David Bell

An illegal substance was found on or near the hand of New York Yankees pitcher Clarke Schmidt during Friday’s game against the Cincinnati Reds. The fallout of that led to an ejection, which eventually led to an argument.

But the person getting ejected wasn’t Schmidt or even anyone with the Yankees. It was Cincinnati’s manager, David Bell.

Schmidt was told that if he went into the clubhouse and washed the substance off, he’d be permitted to stay in the game. That’s what he did.

And when Schmidt came back out to warm up before an inning, Bell came out of the dugout to talk about the matter with home plate umpire Brian O’Nora, presumably asking, if there was something illegal on Schmidt’s hands, why is he not being ejected?

Though Bell was clearly annoyed, the conversation started calmly, at least from outward appearances. O’Nora gestured to his wrist, seemingly signaling that was where the substance was found. Bell grew increasingly frustrated, at one point slapping his own left wrist. At that point, O’Nora ejected the manager.

Baseball fans were just as confused as Bell seemed to be, complaining about the apparent inconsistency of how these matters have been handled.

It’s easy to understand Bell’s frustration.

While confusion around something like the pitch clock is frustrating, it’s also understandable. This is the first MLB season with a pitch clock and there is a natural adjustment period to new rules.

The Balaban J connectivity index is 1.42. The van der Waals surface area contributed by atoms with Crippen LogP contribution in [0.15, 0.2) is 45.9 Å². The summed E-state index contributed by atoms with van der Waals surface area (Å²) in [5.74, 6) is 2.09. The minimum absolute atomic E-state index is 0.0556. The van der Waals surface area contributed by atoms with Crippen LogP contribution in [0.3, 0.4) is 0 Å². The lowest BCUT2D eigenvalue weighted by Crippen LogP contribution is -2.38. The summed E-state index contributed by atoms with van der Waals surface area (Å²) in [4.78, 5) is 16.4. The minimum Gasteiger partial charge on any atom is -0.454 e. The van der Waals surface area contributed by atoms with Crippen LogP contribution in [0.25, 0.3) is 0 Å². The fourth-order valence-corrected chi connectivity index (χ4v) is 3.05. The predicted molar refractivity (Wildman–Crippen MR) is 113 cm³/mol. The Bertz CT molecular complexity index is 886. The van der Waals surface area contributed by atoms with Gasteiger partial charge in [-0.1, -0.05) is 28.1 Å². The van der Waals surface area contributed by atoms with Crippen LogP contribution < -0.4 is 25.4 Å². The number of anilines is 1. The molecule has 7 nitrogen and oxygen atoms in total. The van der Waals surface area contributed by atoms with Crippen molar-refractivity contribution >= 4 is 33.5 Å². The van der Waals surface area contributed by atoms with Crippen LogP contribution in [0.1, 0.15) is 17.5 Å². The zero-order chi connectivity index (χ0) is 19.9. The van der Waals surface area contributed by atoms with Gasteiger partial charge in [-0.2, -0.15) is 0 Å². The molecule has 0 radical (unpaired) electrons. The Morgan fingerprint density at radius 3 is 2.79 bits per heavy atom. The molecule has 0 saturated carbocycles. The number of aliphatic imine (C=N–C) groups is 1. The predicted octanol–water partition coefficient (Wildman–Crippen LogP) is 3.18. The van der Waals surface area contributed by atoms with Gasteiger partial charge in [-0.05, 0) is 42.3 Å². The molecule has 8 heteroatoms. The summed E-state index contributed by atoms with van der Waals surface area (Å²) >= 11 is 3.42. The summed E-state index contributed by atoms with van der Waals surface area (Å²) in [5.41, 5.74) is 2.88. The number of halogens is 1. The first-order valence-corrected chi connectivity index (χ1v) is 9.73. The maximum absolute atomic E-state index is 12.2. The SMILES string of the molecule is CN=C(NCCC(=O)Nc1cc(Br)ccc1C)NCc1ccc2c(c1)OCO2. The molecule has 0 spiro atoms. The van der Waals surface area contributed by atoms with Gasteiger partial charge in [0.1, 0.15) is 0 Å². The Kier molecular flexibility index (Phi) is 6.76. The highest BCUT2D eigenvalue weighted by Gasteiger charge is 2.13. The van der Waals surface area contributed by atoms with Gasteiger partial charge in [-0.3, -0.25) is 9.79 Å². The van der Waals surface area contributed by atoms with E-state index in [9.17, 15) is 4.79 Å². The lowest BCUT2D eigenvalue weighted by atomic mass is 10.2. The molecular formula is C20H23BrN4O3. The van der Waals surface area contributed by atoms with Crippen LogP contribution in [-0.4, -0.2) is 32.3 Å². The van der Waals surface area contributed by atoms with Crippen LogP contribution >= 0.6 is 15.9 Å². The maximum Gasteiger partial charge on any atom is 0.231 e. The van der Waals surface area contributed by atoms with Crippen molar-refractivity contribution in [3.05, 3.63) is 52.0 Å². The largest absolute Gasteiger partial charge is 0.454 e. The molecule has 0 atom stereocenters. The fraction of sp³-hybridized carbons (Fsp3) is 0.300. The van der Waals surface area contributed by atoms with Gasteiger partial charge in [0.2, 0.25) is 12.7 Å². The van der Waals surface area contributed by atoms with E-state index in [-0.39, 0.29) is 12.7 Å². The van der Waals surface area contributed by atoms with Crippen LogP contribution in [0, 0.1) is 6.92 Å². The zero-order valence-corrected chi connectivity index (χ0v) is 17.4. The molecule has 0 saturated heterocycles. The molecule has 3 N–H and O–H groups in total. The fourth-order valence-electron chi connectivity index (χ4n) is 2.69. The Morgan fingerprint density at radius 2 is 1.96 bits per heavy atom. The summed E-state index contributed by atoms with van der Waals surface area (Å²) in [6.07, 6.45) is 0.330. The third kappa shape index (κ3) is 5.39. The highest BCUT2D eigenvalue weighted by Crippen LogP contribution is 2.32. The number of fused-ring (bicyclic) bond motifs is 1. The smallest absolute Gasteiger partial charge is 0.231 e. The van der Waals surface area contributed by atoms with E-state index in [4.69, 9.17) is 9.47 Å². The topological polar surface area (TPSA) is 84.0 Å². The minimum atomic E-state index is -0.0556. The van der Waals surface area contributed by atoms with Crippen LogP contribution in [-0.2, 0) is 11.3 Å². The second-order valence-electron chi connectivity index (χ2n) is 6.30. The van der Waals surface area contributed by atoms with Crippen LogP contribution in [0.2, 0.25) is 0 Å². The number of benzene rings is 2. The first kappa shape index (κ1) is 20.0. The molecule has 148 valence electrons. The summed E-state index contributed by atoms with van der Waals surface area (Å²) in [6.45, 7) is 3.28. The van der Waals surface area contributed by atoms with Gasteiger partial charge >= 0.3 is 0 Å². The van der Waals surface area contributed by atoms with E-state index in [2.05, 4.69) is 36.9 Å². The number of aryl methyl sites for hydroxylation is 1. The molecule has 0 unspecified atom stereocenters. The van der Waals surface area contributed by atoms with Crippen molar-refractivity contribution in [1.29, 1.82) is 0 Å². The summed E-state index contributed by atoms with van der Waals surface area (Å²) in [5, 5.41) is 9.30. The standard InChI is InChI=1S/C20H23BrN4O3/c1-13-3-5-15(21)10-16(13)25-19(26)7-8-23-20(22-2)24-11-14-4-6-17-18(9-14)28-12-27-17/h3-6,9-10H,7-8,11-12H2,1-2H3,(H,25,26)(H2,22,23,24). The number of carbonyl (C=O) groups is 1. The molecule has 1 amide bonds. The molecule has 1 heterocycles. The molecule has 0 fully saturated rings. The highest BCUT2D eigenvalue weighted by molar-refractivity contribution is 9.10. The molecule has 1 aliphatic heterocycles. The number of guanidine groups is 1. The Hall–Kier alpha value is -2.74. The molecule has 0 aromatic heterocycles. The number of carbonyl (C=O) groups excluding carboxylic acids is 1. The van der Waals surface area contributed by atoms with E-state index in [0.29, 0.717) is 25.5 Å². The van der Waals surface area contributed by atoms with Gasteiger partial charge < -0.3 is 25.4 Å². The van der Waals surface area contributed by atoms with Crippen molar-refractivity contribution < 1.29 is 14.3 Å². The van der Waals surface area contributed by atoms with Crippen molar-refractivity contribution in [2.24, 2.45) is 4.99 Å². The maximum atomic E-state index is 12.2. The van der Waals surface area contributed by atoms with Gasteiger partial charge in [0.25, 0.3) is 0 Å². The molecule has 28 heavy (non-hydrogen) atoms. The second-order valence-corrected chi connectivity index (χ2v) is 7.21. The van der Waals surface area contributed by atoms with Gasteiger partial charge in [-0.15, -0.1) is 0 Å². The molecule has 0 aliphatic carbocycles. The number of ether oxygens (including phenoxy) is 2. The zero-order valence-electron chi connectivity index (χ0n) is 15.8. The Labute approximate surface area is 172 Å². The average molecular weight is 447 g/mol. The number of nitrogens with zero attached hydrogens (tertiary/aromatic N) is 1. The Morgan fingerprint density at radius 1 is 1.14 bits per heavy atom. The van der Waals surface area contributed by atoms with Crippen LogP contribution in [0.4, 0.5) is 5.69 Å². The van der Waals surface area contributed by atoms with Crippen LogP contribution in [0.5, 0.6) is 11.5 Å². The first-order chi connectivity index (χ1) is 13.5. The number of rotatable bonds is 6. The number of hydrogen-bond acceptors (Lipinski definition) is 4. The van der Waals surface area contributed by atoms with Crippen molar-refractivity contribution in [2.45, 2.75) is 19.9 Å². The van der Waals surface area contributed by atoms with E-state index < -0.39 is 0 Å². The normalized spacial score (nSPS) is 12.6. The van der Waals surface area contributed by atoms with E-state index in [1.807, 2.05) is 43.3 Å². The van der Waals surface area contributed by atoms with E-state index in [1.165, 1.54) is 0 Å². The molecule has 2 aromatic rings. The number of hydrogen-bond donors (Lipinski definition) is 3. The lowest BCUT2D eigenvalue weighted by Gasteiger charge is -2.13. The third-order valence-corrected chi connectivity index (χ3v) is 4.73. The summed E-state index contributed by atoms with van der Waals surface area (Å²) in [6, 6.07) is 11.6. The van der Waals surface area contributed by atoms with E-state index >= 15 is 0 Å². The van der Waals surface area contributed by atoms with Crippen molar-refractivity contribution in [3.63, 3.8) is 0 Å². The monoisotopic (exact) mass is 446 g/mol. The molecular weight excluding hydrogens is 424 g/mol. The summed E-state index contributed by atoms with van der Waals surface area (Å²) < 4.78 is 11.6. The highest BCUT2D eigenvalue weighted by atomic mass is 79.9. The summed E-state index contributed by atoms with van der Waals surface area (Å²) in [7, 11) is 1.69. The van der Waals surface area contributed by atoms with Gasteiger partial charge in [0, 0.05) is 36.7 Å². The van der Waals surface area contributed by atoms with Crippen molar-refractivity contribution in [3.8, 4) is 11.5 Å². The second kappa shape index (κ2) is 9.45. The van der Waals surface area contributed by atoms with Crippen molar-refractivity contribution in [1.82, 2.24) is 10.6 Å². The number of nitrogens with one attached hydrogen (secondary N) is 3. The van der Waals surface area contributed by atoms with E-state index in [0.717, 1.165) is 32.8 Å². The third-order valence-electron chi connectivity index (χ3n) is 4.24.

But the “sticky stuff” ban is just under two years old, as it was enacted during the 2021 season. This is something that everyone should have a grasp on, not only knowing the rules but understanding how they’re applied.

Even if Bell’s argument was ultimately incorrect, more work clearly needs to be done to help managers, coaches and players (not to mention fans) understand how rules are enforced.

[Codify, Photo Credit: Bally Sports Cincinnati]

About Michael Dixon

Michael is a writer and editor for The Comeback Media. Fan of most sports and a total nerd when it comes to sports history. Michael spent most of his life in the Bay Area, but lived in Arizona for 2 years and moved to Indiana in April, 2023.

Other loves include good tacos, pizza and obscure Seinfeld quotes.

Feel free to voice your agreements or disagreements. If you do so respectfully, Michael will gladly respond in kind.

Twitter: @mfdixon1985
Email: mdixon@thecomeback.com